Publication Abstract

Authors: Schulman KL, Lamerato LE, Dalal MR, Sung J, Jhaveri M, Koren A, Mallya UG, Foody JM

Title: Development and Validation of Algorithms to Identify Statin Intolerance in a US Administrative Database.

Journal: Value Health 19(6):852-860

Date: 2016 Sep-Oct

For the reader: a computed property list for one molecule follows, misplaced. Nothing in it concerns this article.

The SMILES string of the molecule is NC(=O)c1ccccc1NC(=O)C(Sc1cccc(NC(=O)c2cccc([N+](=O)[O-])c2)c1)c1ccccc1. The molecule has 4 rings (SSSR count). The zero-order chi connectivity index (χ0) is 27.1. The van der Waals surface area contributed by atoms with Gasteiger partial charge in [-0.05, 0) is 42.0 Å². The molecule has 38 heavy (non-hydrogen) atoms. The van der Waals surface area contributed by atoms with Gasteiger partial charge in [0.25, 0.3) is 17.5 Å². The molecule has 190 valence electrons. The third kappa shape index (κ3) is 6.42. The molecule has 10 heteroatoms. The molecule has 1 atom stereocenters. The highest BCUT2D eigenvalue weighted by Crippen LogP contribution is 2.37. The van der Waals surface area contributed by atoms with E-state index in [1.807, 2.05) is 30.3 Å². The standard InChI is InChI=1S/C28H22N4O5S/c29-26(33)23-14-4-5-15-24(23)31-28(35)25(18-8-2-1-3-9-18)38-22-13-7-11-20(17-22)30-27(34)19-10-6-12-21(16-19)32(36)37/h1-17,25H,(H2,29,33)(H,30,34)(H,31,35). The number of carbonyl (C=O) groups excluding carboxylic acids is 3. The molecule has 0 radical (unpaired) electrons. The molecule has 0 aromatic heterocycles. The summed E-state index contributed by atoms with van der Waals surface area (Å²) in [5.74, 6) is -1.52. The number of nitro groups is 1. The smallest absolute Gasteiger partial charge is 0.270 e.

Abstract: OBJECTIVES: To develop and validate algorithms to define statin intolerance (SI) in an administrative database using electronic medical records (EMRs) as the reference comparison. METHODS: One thousand adults with one or more qualifying changes in statin therapy and one or more previous diagnoses of hyperlipidemia, hypercholesterolemia, or mixed dyslipidemia were identified from the Henry Ford Health System administrative database. Data regarding statin utilization, comorbidities, and adverse effects were extracted from the administrative database and corresponding EMR. Patients were stratified by cardiovascular (CV) risk. SI was classified as absolute intolerance or titration intolerance on the basis of changes in statin utilization and/or the occurrence of adverse effects and laboratory testing for creatine kinase. Measures of concordance (Cohen's kappa [κ]) and accuracy (sensitivity, specificity, positive predictive value [PPV], and negative predictive value) were calculated for the administrative database algorithms. RESULTS: Half of the sample population was white, 52.9% were women, mean age was 60.6 years, and 35.7% were at high CV risk. SI was identified in 11.5% and 14.0%, absolute intolerance in 2.2% and 3.1%, and titration intolerance in 9.7% and 11.8% of the patients in the EMR and the administrative database, respectively. The algorithm identifying any SI had substantial concordance (κ = 0.66) and good sensitivity (78.1%), but modest PPV (64.0%). The titration intolerance algorithm performed better (κ = 0.74; sensitivity 85.4%; PPV 70.1%) than the absolute intolerance algorithm (κ = 0.40; sensitivity 50%; PPV 35.5%) and performed best in the high CV-risk group (n = 353), with robust concordance (κ = 0.73) and good sensitivity (80.9%) and PPV (75.3%). CONCLUSIONS: Conservative but comprehensive algorithms are available to identify SI in administrative databases for application in real-world research. These are the first validated algorithms for use in administrative databases available to decision makers.